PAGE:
By David Hughes
TERRE HAUTE — I probably shouldn’t mention this mischievous moment from my past, but I will anyway.
During the 1978-79 Indiana State men’s basketball season, when Terre Haute became center of the sports universe, I was an ISU sophomore who sat in the student section at home games. Ridiculously rowdy, I often engaged in good-natured, heated conversations with visiting players and coaches.
Back then, students got in free by showing their ISU identification cards. Considering the Sycamores had Larry Bird, an undefeated season and a top-three ranking in the national polls, you can imagine how many students wanted to see NCAA history live and in person.
As the wins piled up, hundreds of us started lining up outside Hulman Center hours before ushers would unlock the entrance doors. After the doors opened, students would flash their IDs and run like escaped convicts toward the steps that led to the student section. After finding an open seat, they’d throw their coat on the seat next to them to save it for a buddy who was probably following close behind.
It was a crazy scene that you had to see to believe.
Eventually, I grew tired of standing out in the cold and snow for hours. I also disliked having to play roller derby (without skates) to outmuscle fellow students for a second-row seat.
So I devised a plan, with help from an equally mischievous friend named Kenny Myers, whom I’d known since we were kids in 1971.
Alternating roles from game to game, Kenny or I would sneak in through the unguarded ramp door on the north side of Hulman Center 30-45 minutes before the entrance doors would open while the other would stay in line outside. Once inside, he or I would hide in the stall of a men’s restroom. One time, I nervously propped my feet up to avoid being noticed when I heard someone enter the room.
One minute before the entrance doors were scheduled to open, the person in the restroom would quietly head toward the student section and claim a second-row seat while placing a coat on the seat next to him. That way, the other person would be guaranteed a good seat, regardless of how much chaos ensued upstairs.
Our plan worked perfectly twice.
The third time, however, I tiptoed into the student section a little too early and got told to leave. Forced to the back of the pack outside, I yelled up to Kenny seconds before the doors opened that I messed up the plan and it was up to him to save our seats.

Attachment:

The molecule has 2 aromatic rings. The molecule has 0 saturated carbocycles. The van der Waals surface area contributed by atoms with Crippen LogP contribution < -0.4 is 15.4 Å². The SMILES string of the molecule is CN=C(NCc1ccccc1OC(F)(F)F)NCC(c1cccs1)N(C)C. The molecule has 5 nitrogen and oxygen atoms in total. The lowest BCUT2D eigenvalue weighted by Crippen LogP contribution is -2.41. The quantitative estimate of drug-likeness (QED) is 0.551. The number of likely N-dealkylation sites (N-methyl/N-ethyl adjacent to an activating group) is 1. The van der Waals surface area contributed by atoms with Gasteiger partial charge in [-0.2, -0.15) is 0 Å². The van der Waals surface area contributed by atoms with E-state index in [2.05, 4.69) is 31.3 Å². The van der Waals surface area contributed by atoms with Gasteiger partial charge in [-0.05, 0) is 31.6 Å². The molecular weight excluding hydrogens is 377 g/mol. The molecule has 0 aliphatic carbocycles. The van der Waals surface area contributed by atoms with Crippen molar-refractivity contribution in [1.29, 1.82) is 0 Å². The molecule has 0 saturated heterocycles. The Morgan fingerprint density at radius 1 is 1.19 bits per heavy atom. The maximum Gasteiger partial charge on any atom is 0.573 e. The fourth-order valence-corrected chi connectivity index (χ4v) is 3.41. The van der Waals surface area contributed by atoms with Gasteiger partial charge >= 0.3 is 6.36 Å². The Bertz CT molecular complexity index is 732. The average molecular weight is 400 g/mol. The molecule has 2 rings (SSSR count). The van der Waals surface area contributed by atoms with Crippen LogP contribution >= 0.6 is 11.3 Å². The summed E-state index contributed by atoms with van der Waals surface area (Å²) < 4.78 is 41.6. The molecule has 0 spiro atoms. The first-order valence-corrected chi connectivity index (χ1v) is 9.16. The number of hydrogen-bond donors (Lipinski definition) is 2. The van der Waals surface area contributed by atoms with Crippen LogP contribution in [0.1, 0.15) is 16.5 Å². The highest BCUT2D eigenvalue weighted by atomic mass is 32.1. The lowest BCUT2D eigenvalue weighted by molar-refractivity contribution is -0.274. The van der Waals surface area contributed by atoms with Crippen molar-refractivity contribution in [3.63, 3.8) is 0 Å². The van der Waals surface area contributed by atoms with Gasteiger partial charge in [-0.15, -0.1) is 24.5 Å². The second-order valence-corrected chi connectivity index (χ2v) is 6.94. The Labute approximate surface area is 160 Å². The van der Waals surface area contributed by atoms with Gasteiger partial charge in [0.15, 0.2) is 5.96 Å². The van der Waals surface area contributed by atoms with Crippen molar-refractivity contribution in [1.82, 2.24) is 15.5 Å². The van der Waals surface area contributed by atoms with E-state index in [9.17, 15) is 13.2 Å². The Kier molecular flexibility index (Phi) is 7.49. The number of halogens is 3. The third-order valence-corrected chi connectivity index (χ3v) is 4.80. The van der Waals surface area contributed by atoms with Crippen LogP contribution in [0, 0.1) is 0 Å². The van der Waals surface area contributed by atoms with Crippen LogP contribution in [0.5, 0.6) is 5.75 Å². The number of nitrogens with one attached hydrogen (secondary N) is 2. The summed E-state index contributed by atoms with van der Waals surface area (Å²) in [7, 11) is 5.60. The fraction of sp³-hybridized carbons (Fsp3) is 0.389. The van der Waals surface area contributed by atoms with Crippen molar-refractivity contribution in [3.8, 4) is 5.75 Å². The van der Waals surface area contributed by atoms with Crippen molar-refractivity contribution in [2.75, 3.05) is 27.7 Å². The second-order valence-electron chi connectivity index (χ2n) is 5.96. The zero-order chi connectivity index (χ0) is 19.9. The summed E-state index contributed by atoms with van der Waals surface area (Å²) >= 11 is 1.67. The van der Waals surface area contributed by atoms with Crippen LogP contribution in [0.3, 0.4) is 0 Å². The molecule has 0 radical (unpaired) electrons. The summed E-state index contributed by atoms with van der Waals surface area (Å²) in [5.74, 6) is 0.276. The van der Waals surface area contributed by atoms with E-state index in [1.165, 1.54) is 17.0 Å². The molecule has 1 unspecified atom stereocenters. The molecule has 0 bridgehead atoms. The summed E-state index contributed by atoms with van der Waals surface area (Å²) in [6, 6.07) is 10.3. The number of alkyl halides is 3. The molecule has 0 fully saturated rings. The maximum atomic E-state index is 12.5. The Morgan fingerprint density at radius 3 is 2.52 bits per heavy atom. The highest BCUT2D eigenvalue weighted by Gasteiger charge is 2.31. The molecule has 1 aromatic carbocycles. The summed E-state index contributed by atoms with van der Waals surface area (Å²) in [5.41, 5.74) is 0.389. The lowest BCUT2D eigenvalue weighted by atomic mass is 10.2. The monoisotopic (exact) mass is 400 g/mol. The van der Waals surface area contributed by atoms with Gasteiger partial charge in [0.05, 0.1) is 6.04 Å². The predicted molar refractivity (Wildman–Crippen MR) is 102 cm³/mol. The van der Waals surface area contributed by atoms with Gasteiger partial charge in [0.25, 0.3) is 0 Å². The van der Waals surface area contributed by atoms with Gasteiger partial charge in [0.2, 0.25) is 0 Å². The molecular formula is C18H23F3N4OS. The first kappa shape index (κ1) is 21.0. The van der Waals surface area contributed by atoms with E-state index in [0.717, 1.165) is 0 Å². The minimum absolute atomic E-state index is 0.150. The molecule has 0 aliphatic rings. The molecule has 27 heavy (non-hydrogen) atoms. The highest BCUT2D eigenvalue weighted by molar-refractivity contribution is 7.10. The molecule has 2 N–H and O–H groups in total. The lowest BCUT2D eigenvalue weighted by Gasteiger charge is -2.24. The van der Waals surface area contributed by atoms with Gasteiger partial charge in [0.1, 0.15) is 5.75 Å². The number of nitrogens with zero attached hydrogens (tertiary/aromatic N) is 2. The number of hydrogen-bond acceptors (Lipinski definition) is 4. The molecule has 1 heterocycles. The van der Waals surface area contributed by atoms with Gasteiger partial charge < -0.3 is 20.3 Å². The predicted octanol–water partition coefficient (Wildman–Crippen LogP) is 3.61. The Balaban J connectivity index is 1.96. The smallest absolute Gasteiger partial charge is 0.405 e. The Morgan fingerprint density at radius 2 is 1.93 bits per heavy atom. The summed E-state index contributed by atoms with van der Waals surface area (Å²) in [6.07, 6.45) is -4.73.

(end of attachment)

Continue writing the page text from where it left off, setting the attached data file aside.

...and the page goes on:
On short notice, Kenny did his job. Once again, we were able to watch Bird and his teammates up close while verbally abusing another hapless opponent.
I I I
I recalled this story to cheer me up, because Kenny Myers died of cancer last week. Funeral services were Monday. He was 50.
Although Kenny remained passionate over the years about ISU sports, as well as University of Michigan football and the local high school teams, he was best known for coaching and organizing the Wabash Valley’s No. 1 men’s slowpitch softball team. For years, it was known as McMillan Sporting Goods. After the store closed in 1993, the team’s primary sponsor became the Ballyhoo Tavern.
When I think of Terre Haute adult softball over the last 20-25 years, the first two people I think of are John Benton and Kenny Myers because of their tireless dedication to the sport.
Longtime McMillan’s and Ballyhoo teammate Cyle Watts, who lives in Brazil, described Kenny as a fierce competitor who knew how to lure the Valley’s top players to their team.
“Kenny didn’t like to lose,” Watts said. “He had an eye for talent and he was very good at putting people where they needed to be in the lineup. He usually had some horses.”
Watts said key players who helped the team for 10-plus years include Doug Elliott, Steve Elmlinger, Chris Patterson, Scott Burris, Tom Kirchner, Travis Mason, Jason Thomas, Bryan Engelbrecht, Darrin Cronkhite, Rick Bagnoche, Jeff Lauritzen, Ken Mattick and Danny Stephens.
You might recognize a few former ISU athletes among those names.
“Overall, he did a great job of keeping the same core of guys around for years,” Watts mentioned.
To Kenny, maintaining chemistry and friendship among teammates was just as important as talent.
“We all still care a heck of a lot about each other,” Watts said. “You could tell that at Kenny’s funeral.”
Kenny’s most significant success came in 1996 when the Ballyhoo captured the ASA Class B state championship and tied for 33rd place out of 117 teams in the ASA nationals at Marietta, Ga. Another year, his team won the prestigious Strawberry Festival in Crawfordsville.
Watts said he and Kenny estimated last year that McMillan’s/Ballyhoo won roughly 75 percent of its games in tournaments and leagues combined.
Although Kenny left this world way too soon, his memory can live on for future generations of softball players. After talking to some of his close friends Monday, we’d like the city of Terre Haute to consider naming the softball field at Spencer F. Ball Park after Kenny Myers.
That field hasn’t been used for baseball in quite some time, so naming it after Kenny seems appropriate.
“I can’t think of a more deserving individual than Kenny Myers,” Benton said of the field possibly being renamed.
“He devoted much time and effort to slowpitch softball in Terre Haute. It would be a fitting testimony to his support of the game.”
Rest in peace, Kenny.
And if it’s not too much trouble, save me a seat.
David Hughes can be reached by phone after 4 p.m. by calling 1-800-783-8742, Option 4, or at (812) 231-4224; by e-mail at email@example.com; or by fax at (812) 231-4321.